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  • Ostwald, among other chemists, in support of the hypothesis of electrolytic dissociation in solutions.

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  • The alternating current is generally used, the action not being electrolytic. One of the special advantages of the electrical over the older process is that the distilling vessels have a longer life, owing to the fact that they are not externally heated, and so subjected to a relatively high temperature when in contact with the corrosive slag formed in the process.

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  • Medellin, the capital of Antioquia, is provided with an electrolytic refining establishment, several assaying laboratories, and a mint.

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  • Cyclo-hexanone, C 6 H 10 0, is obtained by the distillation of calcium pimelate, and by the electrolytic reduction of phenol, using an alternating current.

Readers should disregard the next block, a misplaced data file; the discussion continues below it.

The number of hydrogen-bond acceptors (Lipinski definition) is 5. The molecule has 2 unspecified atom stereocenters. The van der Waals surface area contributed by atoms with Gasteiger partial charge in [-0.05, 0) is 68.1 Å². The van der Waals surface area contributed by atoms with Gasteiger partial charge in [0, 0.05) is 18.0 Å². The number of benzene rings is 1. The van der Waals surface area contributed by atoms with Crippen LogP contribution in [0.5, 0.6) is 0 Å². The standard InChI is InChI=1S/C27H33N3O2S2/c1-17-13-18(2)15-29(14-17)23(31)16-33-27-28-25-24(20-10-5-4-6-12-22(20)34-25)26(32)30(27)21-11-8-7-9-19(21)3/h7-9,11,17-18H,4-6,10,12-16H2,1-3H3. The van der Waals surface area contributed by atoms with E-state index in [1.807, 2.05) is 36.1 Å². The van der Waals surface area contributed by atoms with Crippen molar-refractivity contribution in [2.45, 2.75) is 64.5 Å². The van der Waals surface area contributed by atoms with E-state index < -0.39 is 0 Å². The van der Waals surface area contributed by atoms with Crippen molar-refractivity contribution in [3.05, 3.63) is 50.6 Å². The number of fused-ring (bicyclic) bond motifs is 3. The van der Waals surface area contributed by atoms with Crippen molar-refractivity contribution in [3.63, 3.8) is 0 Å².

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  • By the electrolytic reduction of pseudopelletierine, N-methyl granatanine is obtained, and this by exhaustive methylation is converted into A O des-dimethyl granatanine.

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  • Chem., 1902, 31, p. 289) patented an electrolytic process, wherein 50% sulphuric acid is treated in a divided cell provided with a cathode of amalgamated lead, 50% nitric acid being gradually run into the cathode compartment.

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  • It also appears as an intermediate product in the electrolytic reduction of nitrobenzene in sulphuric acid solution.

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  • Many complex derivatives are known, such, for example, as phosphor-vanadates, arsenio-vanadates, tungsto-vanadates, molybdovanadates, &c. For the use of this oxide in the electrolytic oxidation and reduction of organic compounds, see German Patents 172654 (1903) and 183022 (1905).

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  • This would necessitate chemical action at the junction when a current passed through it, as in an electrolytic cell, whereas the action appears to be purely thermal, and leads to a consistent theory on that hypothesis.

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  • Others have considered conduction in a metal to be analogous to electrolytic conduction, and the observed effects to be due to " migration of the ions."